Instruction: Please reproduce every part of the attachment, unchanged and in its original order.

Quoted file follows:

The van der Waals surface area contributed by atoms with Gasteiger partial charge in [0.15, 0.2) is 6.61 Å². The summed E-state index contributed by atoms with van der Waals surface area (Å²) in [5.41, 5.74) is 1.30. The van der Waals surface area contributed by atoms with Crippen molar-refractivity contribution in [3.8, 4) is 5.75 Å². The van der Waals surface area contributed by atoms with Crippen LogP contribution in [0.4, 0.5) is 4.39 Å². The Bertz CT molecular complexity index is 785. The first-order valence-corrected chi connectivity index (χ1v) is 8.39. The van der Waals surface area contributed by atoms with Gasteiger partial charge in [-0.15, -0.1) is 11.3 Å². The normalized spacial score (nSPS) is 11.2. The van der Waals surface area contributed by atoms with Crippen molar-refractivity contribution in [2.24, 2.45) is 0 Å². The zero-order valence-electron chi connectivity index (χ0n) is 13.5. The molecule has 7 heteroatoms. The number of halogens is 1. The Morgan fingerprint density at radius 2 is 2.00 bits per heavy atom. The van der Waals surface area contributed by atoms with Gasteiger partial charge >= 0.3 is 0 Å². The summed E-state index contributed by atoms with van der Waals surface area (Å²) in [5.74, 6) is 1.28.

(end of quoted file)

The van der Waals surface area contributed by atoms with Gasteiger partial charge in [0.15, 0.2) is 6.61 Å². The summed E-state index contributed by atoms with van der Waals surface area (Å²) in [5.41, 5.74) is 1.30. The van der Waals surface area contributed by atoms with Crippen molar-refractivity contribution in [3.8, 4) is 5.75 Å². The van der Waals surface area contributed by atoms with Crippen LogP contribution in [0.4, 0.5) is 4.39 Å². The Bertz CT molecular complexity index is 785. The first-order valence-corrected chi connectivity index (χ1v) is 8.39. The van der Waals surface area contributed by atoms with Gasteiger partial charge in [-0.15, -0.1) is 11.3 Å². The normalized spacial score (nSPS) is 11.2. The van der Waals surface area contributed by atoms with Crippen molar-refractivity contribution in [2.24, 2.45) is 0 Å². The zero-order valence-electron chi connectivity index (χ0n) is 13.5. The molecule has 7 heteroatoms. The number of halogens is 1. The Morgan fingerprint density at radius 2 is 2.00 bits per heavy atom. The van der Waals surface area contributed by atoms with Gasteiger partial charge >= 0.3 is 0 Å². The summed E-state index contributed by atoms with van der Waals surface area (Å²) in [5.74, 6) is 1.28.